We first met Geraldine Henneghien in December 2015, while filming the CBSN Originals documentary, "Molenbeek: Terror Recruiting Ground." She had lost her son, Anis, to ISIS recruiters when he was just 18 years old. And she told us that her "very normal boy" had been radicalized in just four months, essentially blindsiding his family. A year later, Henneghien received word that her son had died fighting in Syria, heartbreaking news that also, ironically, brought Henneghien a measure of solace.
"If I will say the truth, I will say I'm happy that he's died," she told us. "Because I cannot sleep when he was there. Every day, I was thinking about him... what he is doing."
That painful experience inspired her to form a support group for Belgian families going through similar heartbreak. The group, which started with only 10 mothers and fathers, had accumulated 40 by December; some bore the added anguish of knowing that their child actually carried out an attack on innocent people, and they were helpless to stop it.
"When there is an attack, before we know who made the attack, it's very heavy because each family is thinking, is it my child who has come back and to make the attack?" Henneghien told Vladimir Duthiers when he revisited Molenbeek after the Brussels attacks in March. "They must survive with the loss of their son, but also that the son made a lot of victims, innocent victims. And don't forget that in Islam, when you kill an innocent person, you kill all humanity."
ISIS has preyed on disenfranchised youth in poor Belgian neighborhoods like Molenbeek and Schaerbeek, offering them false promises of a better life elsewhere. They tout purpose, belonging and freedom to Muslim men and women between the ages of 18 and 29, who don't necessarily feel that they belong in Belgium.
The growth of Henneghien's group underscores how pervasive radicalization is in Brussels. In the three months since we last spoke to Geraldine, her group acquired nine more families that lost children to ISIS recruitment. That's a rate of three new families per month; each of their kids representing the potential for yet another homegrown attack.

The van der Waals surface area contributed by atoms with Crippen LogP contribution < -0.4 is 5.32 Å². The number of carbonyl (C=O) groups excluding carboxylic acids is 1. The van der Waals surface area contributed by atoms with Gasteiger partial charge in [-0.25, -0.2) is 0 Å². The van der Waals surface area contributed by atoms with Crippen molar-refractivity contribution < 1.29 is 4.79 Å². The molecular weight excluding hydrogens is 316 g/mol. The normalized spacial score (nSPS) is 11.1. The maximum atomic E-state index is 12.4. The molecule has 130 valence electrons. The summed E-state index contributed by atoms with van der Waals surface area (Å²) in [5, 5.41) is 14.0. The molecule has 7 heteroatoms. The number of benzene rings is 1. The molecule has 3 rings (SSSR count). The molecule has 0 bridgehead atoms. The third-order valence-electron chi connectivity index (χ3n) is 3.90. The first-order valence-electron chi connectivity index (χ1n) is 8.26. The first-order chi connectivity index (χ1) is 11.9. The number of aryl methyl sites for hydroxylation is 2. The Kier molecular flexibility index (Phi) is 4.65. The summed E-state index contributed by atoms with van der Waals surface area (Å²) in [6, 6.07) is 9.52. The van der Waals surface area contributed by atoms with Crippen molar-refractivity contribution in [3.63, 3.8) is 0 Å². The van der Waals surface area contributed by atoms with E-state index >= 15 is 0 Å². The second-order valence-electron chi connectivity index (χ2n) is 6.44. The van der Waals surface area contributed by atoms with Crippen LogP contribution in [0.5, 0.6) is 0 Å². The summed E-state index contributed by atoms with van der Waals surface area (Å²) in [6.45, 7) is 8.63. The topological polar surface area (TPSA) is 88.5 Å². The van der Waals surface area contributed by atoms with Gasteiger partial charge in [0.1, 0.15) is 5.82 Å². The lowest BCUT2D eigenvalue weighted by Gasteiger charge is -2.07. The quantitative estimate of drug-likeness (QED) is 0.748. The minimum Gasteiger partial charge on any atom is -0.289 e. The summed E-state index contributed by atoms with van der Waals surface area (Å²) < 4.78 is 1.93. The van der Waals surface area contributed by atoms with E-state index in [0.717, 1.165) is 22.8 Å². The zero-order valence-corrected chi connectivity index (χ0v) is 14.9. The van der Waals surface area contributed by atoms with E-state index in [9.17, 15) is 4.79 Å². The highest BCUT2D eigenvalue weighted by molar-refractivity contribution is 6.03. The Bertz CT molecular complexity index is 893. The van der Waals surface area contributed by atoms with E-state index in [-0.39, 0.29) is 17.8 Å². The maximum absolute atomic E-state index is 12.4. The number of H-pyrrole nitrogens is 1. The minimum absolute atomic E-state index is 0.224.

"Now, we are 49 families," explains Henneghien. "We have families of children who went to Syria, but we stopped them before the departure. We have families of children who are living there. And we have families who have young people who died."
The group's mission has mushroomed since its inception, and is twofold: to provide support for heartbroken families ostracized from mainstream society, and to teach other families how to learn from their mistakes. That second calling now has Geraldine and the parents of other Belgian jihadists meeting with parliament.
"We are busy for the moment to change the thinking of the authorities. Because before, they let the message, 'Please don't come back. Because if you come back, you will go direct to prison," Henneghien explains. "And now we try to change the authorities and to say we want them to come back ... to give them a second chance."
Henneghien believes the only solution to the problem is to create a center for prevention. So far, however, she says the Belgian authorities have chosen to put their money elsewhere. Her group of parents tries to compensate for that, going into the schools to plead with Belgian teens that they not buy into recruiters' false promises. They are, of course, trying to reach teenagers, so that comes with challenges. The group's hope, however, is that by speaking with this at-risk demographic about the reality of the situation, they can prevent at least some unnecessary radicalizations.
"With the young people we meet in school, they say, 'Oh we didn't know that it was so. And now we know the truth, what is the situation there," she says. "And this is positive."
Henneghien says that her group is now bombarded with phone calls from teachers, asking that they come talk to more students. And though the group currently only has $70 in its bank account, they are hopeful that sometime in the future, they may get a government grant. It is, after all, a crucial initiative for both Belgium's youth and its national security. It also gives a growing number of grieving parents the notion that perhaps their children did not die in vain.
"I can say perhaps my son is dead and I will stay home," Henneghien explains. "But I say no, I don't want there [to be] a new guy who will go to Syria and will die. And also there will be a new family who will be sad and lose a child. So, it's more and more the reason of the death of my son."
As of today, the group includes the mother of 20-year-old Paris attacker Bilal Hadfi, who blew himself up with a suicide vest outside the Stade de France in November 2015. The parents of the Brussels attackers have not yet come forward. When they do, though, Henneghien says the group is prepared to welcome them with open arms.